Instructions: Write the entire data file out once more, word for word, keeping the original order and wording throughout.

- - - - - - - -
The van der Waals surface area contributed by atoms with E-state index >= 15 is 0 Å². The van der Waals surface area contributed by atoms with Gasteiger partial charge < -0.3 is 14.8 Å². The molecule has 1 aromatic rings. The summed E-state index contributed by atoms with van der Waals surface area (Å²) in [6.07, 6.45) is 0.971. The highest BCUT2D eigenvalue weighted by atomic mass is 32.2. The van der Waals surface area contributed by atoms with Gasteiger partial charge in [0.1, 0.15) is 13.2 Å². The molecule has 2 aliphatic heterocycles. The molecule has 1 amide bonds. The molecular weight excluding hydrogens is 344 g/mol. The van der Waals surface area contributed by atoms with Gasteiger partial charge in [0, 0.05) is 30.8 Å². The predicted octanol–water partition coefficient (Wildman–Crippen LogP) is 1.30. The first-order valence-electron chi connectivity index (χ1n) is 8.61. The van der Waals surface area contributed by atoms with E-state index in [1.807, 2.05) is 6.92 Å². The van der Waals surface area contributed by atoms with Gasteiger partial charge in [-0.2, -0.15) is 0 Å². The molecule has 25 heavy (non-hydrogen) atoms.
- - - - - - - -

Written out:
The van der Waals surface area contributed by atoms with E-state index >= 15 is 0 Å². The van der Waals surface area contributed by atoms with Gasteiger partial charge < -0.3 is 14.8 Å². The molecule has 1 aromatic rings. The summed E-state index contributed by atoms with van der Waals surface area (Å²) in [6.07, 6.45) is 0.971. The highest BCUT2D eigenvalue weighted by atomic mass is 32.2. The van der Waals surface area contributed by atoms with Gasteiger partial charge in [0.1, 0.15) is 13.2 Å². The molecule has 2 aliphatic heterocycles. The molecule has 1 amide bonds. The molecular weight excluding hydrogens is 344 g/mol. The van der Waals surface area contributed by atoms with Gasteiger partial charge in [0, 0.05) is 30.8 Å². The predicted octanol–water partition coefficient (Wildman–Crippen LogP) is 1.30. The first-order valence-electron chi connectivity index (χ1n) is 8.61. The van der Waals surface area contributed by atoms with E-state index in [1.807, 2.05) is 6.92 Å². The van der Waals surface area contributed by atoms with Gasteiger partial charge in [-0.2, -0.15) is 0 Å². The molecule has 25 heavy (non-hydrogen) atoms.